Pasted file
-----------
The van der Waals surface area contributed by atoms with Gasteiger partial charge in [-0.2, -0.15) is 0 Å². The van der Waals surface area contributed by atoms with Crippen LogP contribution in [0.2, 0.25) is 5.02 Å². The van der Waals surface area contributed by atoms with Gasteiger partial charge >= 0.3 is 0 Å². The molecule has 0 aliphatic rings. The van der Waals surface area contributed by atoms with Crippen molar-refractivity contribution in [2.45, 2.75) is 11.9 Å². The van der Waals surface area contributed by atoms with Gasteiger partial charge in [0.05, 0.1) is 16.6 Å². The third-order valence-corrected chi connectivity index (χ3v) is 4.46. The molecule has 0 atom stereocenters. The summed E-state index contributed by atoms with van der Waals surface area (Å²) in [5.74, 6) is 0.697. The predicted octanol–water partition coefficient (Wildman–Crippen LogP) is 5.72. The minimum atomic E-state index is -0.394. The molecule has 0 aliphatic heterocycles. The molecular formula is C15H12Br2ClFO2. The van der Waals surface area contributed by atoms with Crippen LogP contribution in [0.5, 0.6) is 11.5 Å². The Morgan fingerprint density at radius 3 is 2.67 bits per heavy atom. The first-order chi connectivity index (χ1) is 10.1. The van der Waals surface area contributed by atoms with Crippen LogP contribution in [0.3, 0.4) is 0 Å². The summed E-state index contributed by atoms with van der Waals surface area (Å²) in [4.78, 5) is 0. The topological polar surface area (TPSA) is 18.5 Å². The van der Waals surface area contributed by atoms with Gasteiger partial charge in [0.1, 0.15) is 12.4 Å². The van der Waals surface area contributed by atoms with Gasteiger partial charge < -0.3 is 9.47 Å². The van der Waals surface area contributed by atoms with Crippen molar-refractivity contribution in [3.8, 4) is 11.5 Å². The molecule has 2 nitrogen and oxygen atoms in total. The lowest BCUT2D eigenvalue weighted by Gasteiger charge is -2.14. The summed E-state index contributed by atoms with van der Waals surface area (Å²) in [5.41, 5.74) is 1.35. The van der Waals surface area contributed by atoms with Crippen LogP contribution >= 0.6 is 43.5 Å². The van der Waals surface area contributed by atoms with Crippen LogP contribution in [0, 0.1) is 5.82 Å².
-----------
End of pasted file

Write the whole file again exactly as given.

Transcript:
The van der Waals surface area contributed by atoms with Gasteiger partial charge in [-0.2, -0.15) is 0 Å². The van der Waals surface area contributed by atoms with Crippen LogP contribution in [0.2, 0.25) is 5.02 Å². The van der Waals surface area contributed by atoms with Gasteiger partial charge >= 0.3 is 0 Å². The molecule has 0 aliphatic rings. The van der Waals surface area contributed by atoms with Crippen molar-refractivity contribution in [2.45, 2.75) is 11.9 Å². The van der Waals surface area contributed by atoms with Gasteiger partial charge in [0.05, 0.1) is 16.6 Å². The third-order valence-corrected chi connectivity index (χ3v) is 4.46. The molecule has 0 atom stereocenters. The summed E-state index contributed by atoms with van der Waals surface area (Å²) in [5.74, 6) is 0.697. The predicted octanol–water partition coefficient (Wildman–Crippen LogP) is 5.72. The minimum atomic E-state index is -0.394. The molecule has 0 aliphatic heterocycles. The molecular formula is C15H12Br2ClFO2. The van der Waals surface area contributed by atoms with Crippen LogP contribution in [0.5, 0.6) is 11.5 Å². The Morgan fingerprint density at radius 3 is 2.67 bits per heavy atom. The first-order chi connectivity index (χ1) is 10.1. The van der Waals surface area contributed by atoms with Crippen LogP contribution in [0.3, 0.4) is 0 Å². The summed E-state index contributed by atoms with van der Waals surface area (Å²) in [4.78, 5) is 0. The topological polar surface area (TPSA) is 18.5 Å². The van der Waals surface area contributed by atoms with Gasteiger partial charge in [0.1, 0.15) is 12.4 Å². The van der Waals surface area contributed by atoms with Gasteiger partial charge < -0.3 is 9.47 Å². The van der Waals surface area contributed by atoms with Crippen molar-refractivity contribution in [3.8, 4) is 11.5 Å². The molecule has 2 nitrogen and oxygen atoms in total. The lowest BCUT2D eigenvalue weighted by Gasteiger charge is -2.14. The summed E-state index contributed by atoms with van der Waals surface area (Å²) in [5.41, 5.74) is 1.35. The van der Waals surface area contributed by atoms with Crippen LogP contribution >= 0.6 is 43.5 Å². The van der Waals surface area contributed by atoms with Crippen LogP contribution in [0, 0.1) is 5.82 Å².